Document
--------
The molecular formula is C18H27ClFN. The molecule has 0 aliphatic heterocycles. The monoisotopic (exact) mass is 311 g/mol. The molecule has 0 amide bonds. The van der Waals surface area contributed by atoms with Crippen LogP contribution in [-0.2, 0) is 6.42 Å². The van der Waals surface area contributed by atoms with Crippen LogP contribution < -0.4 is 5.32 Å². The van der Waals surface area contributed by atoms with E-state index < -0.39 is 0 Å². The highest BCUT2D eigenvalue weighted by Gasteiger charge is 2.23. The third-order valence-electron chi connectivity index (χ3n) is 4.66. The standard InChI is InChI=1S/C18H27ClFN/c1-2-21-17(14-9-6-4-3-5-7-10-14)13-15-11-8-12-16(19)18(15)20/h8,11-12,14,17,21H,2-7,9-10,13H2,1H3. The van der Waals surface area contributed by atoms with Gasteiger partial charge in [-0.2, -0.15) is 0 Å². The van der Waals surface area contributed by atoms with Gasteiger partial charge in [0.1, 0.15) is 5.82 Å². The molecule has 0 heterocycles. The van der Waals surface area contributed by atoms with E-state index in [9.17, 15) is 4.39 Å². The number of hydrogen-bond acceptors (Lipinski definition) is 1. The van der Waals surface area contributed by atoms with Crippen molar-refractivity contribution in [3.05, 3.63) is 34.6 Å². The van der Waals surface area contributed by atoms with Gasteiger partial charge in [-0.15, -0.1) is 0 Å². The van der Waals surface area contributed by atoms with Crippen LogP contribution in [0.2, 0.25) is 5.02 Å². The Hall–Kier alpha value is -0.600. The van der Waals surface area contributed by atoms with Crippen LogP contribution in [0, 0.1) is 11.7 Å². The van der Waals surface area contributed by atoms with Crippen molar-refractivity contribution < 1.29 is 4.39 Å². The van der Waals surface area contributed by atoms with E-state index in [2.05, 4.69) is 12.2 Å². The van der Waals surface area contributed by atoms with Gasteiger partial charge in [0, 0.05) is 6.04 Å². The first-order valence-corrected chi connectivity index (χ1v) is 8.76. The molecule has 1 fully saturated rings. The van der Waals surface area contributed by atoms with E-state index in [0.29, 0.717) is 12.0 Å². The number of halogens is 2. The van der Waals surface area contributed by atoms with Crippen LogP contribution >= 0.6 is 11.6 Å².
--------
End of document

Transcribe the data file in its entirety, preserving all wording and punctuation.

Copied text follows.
The molecular formula is C18H27ClFN. The molecule has 0 aliphatic heterocycles. The monoisotopic (exact) mass is 311 g/mol. The molecule has 0 amide bonds. The van der Waals surface area contributed by atoms with Crippen LogP contribution in [-0.2, 0) is 6.42 Å². The van der Waals surface area contributed by atoms with Crippen LogP contribution < -0.4 is 5.32 Å². The van der Waals surface area contributed by atoms with E-state index < -0.39 is 0 Å². The highest BCUT2D eigenvalue weighted by Gasteiger charge is 2.23. The third-order valence-electron chi connectivity index (χ3n) is 4.66. The standard InChI is InChI=1S/C18H27ClFN/c1-2-21-17(14-9-6-4-3-5-7-10-14)13-15-11-8-12-16(19)18(15)20/h8,11-12,14,17,21H,2-7,9-10,13H2,1H3. The van der Waals surface area contributed by atoms with Gasteiger partial charge in [-0.2, -0.15) is 0 Å². The van der Waals surface area contributed by atoms with Gasteiger partial charge in [0.1, 0.15) is 5.82 Å². The molecule has 0 heterocycles. The van der Waals surface area contributed by atoms with E-state index in [9.17, 15) is 4.39 Å². The number of hydrogen-bond acceptors (Lipinski definition) is 1. The van der Waals surface area contributed by atoms with Crippen molar-refractivity contribution in [3.05, 3.63) is 34.6 Å². The van der Waals surface area contributed by atoms with Gasteiger partial charge in [-0.15, -0.1) is 0 Å². The van der Waals surface area contributed by atoms with Crippen LogP contribution in [0.2, 0.25) is 5.02 Å². The Hall–Kier alpha value is -0.600. The van der Waals surface area contributed by atoms with Crippen LogP contribution in [0, 0.1) is 11.7 Å². The van der Waals surface area contributed by atoms with Crippen molar-refractivity contribution < 1.29 is 4.39 Å². The van der Waals surface area contributed by atoms with E-state index in [2.05, 4.69) is 12.2 Å². The van der Waals surface area contributed by atoms with Gasteiger partial charge in [0, 0.05) is 6.04 Å². The first-order valence-corrected chi connectivity index (χ1v) is 8.76. The molecule has 1 fully saturated rings. The van der Waals surface area contributed by atoms with E-state index in [0.29, 0.717) is 12.0 Å². The number of halogens is 2. The van der Waals surface area contributed by atoms with Crippen LogP contribution >= 0.6 is 11.6 Å².